We investigate mires and riverine environments – especially in the context of biodiversity conservation and restoration of wetland ecosystem services (climate regulation, water purification) lost due to wetland drainage. We apply methods of vegetation science, ecosystem ecology, biogeochemistry, and paleoecology. We also engage in the public debate regarding nature conservation and climate policies and in conservation practice through a collaboration with non-governmental organisations.

Though our research we demonstrate the importance of wetlands for climate regulation, water purification, and biodiversity – publishing in such journals as Biological Conservation, Applied Vegetation Science, PLOS One, Wetlands, as well as Nature. Protection of every single mire and every river valley from degradation are the most rewarding achievements for us. We also think to have contributed to placing wetland conservation in the general public discourse.


dr hab. Wiktor Kotowski


Tel.: +48 22 55 26 528, nr pok.: 1.134


Expert in wetland ecology, graduated of University of Warsaw, obtained his Ph.D. at the University of Groningen, the Netherlands, and habilitation at the University of Warsaw. In 2005-2006, he worked as a post-doctoral fellow at the University of Antwerp, Belgium. Author and co-author of numerous original works and book chapters in the field of ecology, conservation and restoration of fen mires. Next to science, Wiktor Kotowski also dedicates much time to education and conservation practice in Poland, as well as internationally. Board member, and in 2001-2011 chairman, of Wetland Conservation Centre, currently also board member of International Mire Conservation Group and Wetlands International-European Association.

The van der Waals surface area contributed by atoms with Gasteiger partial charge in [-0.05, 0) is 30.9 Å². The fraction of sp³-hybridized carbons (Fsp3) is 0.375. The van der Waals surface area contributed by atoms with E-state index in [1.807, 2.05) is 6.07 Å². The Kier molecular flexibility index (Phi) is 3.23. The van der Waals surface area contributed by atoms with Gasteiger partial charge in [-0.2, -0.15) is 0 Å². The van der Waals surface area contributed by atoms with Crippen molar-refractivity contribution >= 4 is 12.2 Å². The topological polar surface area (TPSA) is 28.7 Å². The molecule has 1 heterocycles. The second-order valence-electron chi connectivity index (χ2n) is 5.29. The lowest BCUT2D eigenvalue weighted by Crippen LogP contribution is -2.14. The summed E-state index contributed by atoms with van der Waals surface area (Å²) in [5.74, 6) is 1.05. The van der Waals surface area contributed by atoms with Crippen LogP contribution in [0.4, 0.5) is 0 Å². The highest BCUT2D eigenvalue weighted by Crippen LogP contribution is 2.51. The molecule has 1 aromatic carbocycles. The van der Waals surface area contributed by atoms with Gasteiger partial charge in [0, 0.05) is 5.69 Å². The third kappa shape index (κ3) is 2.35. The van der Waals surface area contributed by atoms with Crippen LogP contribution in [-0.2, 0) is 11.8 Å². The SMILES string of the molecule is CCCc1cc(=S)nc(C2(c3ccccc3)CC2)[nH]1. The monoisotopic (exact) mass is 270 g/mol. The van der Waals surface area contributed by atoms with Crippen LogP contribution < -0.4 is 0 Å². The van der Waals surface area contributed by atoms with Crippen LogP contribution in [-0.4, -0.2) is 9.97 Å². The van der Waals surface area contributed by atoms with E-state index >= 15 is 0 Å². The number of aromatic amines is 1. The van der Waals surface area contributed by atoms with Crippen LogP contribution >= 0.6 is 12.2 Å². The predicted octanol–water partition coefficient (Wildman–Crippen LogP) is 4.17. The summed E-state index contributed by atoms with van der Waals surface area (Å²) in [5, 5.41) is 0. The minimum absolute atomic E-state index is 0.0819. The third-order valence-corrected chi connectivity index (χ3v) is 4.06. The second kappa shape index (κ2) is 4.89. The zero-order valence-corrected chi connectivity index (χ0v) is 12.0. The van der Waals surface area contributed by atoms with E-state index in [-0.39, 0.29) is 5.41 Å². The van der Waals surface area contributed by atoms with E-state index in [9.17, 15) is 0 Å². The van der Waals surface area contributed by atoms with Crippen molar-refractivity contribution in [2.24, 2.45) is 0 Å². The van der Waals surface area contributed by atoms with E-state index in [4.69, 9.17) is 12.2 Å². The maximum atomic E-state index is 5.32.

Wetlands are among the most rapidly declining ecosystems of the Earth, along with them numerous wetland species vanish at high rates. At the same time, wetlands play an exceptionally important role in biosphere functioning, including cycling of water and nutrients (controlling their transfer from land to inland waters and oceans), carbon sequestration and regulation of the global and local climate. These ecosystem services have been largely lost due to drainage of wetlands and they can only be re-gained by large-scale ecological restoration projects. Our research group, as a part of the Department of Plant Ecology and Environmental Conservation of the Biology Faculty, UW, seeks to understand the functioning of wetlands and causes, mechanisms and consequences of their degradation. Wetland conservation biology and restoration ecology are also in the centre of our interests. Among wetland types, we focus on mires (living peatlands) and rivers – understood as systems functionally connected with their surroundings, i.e. catchments, river valleys and floodplains. We mainly us the methodological framework of vegetation science but also apply techniques and concepts from fields of biogeochemistry, landscape ecology, paleoecology, as well as social and economic sciences. In order to combine our research with practice and environmental education, we closely collaborate with the society Wetlands Conservation Centre, as well as international organisation – International Mire Conservation Group and Wetlands International. We welcome co-operation with all those who are concerned about the state of nature.

research interests:

  1. Wetland conservation and restoration ecology
  2. Wetland ecosystem services
  3. Peatlands as regulators of global climate
  4. Ecological basis for conservation and restoration of river valleys
  5. Ecological restoration of damaged wetland ecosystems.


  1. Planning of wetland buffer zones construction and assessment of their functioning
  2. Monitoring vegetation, hydrology and biogeochemistry of wetlands
  3. Monitoring of protected species and habitats
  4. Evaluating effects of conservation measures in wetlands
  5. Reviewing strategies and programmes in the field of water management.